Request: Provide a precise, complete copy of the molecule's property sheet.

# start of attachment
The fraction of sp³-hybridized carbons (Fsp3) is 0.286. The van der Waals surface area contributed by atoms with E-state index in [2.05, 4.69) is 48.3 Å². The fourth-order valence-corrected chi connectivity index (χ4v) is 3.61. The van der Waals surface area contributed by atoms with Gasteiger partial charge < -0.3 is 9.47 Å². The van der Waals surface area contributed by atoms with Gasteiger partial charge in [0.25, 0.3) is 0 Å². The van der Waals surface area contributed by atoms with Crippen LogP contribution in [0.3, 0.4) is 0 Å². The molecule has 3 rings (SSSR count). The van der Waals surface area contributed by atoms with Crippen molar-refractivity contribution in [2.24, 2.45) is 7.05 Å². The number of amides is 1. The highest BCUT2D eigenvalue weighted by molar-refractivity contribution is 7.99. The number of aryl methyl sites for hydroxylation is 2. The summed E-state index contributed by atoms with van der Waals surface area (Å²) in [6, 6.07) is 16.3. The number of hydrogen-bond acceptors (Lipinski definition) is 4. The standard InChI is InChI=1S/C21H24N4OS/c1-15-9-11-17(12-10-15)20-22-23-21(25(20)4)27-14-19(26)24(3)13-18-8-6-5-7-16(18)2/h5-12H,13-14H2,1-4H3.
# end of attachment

The fraction of sp³-hybridized carbons (Fsp3) is 0.286. The van der Waals surface area contributed by atoms with E-state index in [2.05, 4.69) is 48.3 Å². The fourth-order valence-corrected chi connectivity index (χ4v) is 3.61. The van der Waals surface area contributed by atoms with Gasteiger partial charge < -0.3 is 9.47 Å². The van der Waals surface area contributed by atoms with Gasteiger partial charge in [0.25, 0.3) is 0 Å². The van der Waals surface area contributed by atoms with Crippen LogP contribution in [0.3, 0.4) is 0 Å². The molecule has 3 rings (SSSR count). The van der Waals surface area contributed by atoms with Crippen molar-refractivity contribution in [2.24, 2.45) is 7.05 Å². The number of amides is 1. The highest BCUT2D eigenvalue weighted by molar-refractivity contribution is 7.99. The number of aryl methyl sites for hydroxylation is 2. The summed E-state index contributed by atoms with van der Waals surface area (Å²) in [6, 6.07) is 16.3. The number of hydrogen-bond acceptors (Lipinski definition) is 4. The standard InChI is InChI=1S/C21H24N4OS/c1-15-9-11-17(12-10-15)20-22-23-21(25(20)4)27-14-19(26)24(3)13-18-8-6-5-7-16(18)2/h5-12H,13-14H2,1-4H3.